Japanese language

Five Special Features of the Japanese Language

As our previous article about the special features of the English language has received a lot of attention especially from overseas, we decided to write an article focusing on the special features of the Japanese language as well.

The Japanese language is quite different from European languages in terms of grammar, vocabulary, and characters used for writing. That is why learning Japanese is more difficult than e.g. learning English for someone with a European mother tongue.

Japanese uses 3 different Writing Systems

Japanese uses three different writing systems: Hiragana, Katakana, and Kanji. The first two of them are syllable alphabets consisting of 46 characters each. Kanji are characters borrowed from China. About 2.000 of them are commonly used in everyday life but some dictionaries list over 50.000 different characters. Learning all these characters is probably one of the most difficult aspects for Japanese learners. As nowadays most Japanese is written with a computer or smartphone you are basically alright as long as you can recognize the characters. It is not necessarily required to remember how to write them.

Japanese has a fairly Easy Grammar

On the other hand, Japanese grammar is quite easy. There are no cases or plural forms, there only is a present and a past tense and adjectives and nouns do not change. Nevertheless, as an e.g. German or English native speaker, you will have to learn a completely new grammar which is another aspect that makes it difficult to learn Japanese. An interesting aspect of Japanese Grammar is that the verb is usually the last word in a sentence. Also, Japanese is considered as a left-branching language, where modifiers generally precede heads (e.g. “who standing at the station, the man”). Languages like English or German are right-branching with the important information coming first and modifiers later. There are studies showing depending on whether your mother tongue is left- or right-branching the way your brain processes information is different. (More information here)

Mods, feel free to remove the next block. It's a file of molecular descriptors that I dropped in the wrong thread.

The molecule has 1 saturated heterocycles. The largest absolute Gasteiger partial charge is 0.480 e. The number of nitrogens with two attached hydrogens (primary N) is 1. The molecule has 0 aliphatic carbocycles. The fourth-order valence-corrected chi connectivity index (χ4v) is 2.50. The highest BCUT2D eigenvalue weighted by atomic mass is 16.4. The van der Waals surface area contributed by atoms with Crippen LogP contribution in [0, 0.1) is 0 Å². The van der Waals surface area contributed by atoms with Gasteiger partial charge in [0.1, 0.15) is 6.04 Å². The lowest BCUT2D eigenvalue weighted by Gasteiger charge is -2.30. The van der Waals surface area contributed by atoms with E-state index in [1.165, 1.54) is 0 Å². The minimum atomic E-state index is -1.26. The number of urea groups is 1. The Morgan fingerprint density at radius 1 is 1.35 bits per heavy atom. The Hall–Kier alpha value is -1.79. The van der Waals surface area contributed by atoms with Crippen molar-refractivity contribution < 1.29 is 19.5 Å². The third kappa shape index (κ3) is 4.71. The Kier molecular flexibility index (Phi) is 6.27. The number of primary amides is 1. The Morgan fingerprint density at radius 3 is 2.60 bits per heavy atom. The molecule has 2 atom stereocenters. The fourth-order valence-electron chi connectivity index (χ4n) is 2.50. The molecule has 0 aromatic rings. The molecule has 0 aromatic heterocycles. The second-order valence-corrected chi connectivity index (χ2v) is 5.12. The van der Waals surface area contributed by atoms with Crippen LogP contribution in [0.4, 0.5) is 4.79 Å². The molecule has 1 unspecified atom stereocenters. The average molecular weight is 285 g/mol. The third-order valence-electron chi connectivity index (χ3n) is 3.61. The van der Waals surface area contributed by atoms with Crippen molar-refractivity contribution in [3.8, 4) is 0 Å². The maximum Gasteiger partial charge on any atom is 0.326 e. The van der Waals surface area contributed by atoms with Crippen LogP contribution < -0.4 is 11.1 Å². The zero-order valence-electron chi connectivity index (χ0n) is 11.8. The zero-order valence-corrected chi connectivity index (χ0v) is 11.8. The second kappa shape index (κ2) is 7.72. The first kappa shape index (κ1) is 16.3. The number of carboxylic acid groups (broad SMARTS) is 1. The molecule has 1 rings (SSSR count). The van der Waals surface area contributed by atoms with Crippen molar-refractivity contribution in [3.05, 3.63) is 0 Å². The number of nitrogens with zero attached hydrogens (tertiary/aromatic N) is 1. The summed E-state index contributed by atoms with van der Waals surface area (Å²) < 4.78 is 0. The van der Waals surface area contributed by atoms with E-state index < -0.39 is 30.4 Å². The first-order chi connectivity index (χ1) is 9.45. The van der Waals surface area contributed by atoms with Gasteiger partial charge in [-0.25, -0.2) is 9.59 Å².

Japanese has a very complex polite Language

As in Japan, the relationship of the speakers to each other has a lot of influence on the language there are several different terms to express “I” and “You” as well as different verbs for the same meaning that you vary according to how politely you want to address the other party. For example, there is the standard verb for eat “食べる (taberu)”. But in a situation when you want to address the other party politely you would say “召し上がる (meshiagaru)” and in a situation where you talk about yourself in a polite way you would say “頂く (itadaku)”. Getting used to the correct usage of these polite forms is not easy but luckily as a foreigner, you are not expected to be perfect and mistakes are forgiven easily.

Japanese has certain Phrases you will not find in other languages

Japanese also comes with some interesting words and phrases that you will not find in other languages. These are usually hard to translate. For example, when a colleague leaves the office other colleagues will say “お疲れ様です。(Otsukaresama desu)” which basically means something like “Thank you for your hard work.” Whereas in English you would say “Have a nice evening/weekend” putting the focus on your colleague enjoying the upcoming free time. In Japanese, the focus is on the work they have done. Also, the colleague leaving will usually say “お先に失礼します (Osaki ni shitsurei shimasu)” which means “I am sorry for leaving early”. Just by looking at these terms you can see what importance work and the company you work for have in Japanese culture. However nowadays these phrases are merely used as greeting phrases and there is no real deep meaning to them.

Japanese do not always mean what they say

Japanese people tend to avoid a clear no. When you are in a business meeting with a Japanese business partner they might say “検討させていただきます。(Kentou sasete itadakimasu)”, which literally translates to “I will think about it”. In most cases, this is just a polite way of declining your offer. If you are not aware of this cultural background you might get the wrong impression of the outcome of the meeting. However, I guess a lot of people have also experienced that someone said “We will get back to you” after e.g. a job interview and in the end never heard of them again. So, this might not be a Japan exclusive phenomenon.

We hope you found this short introduction to the special features of Japanese interesting.  Is there any aspect of the Japanese language you are interested in? Let us know and we will pick it up in future articles.

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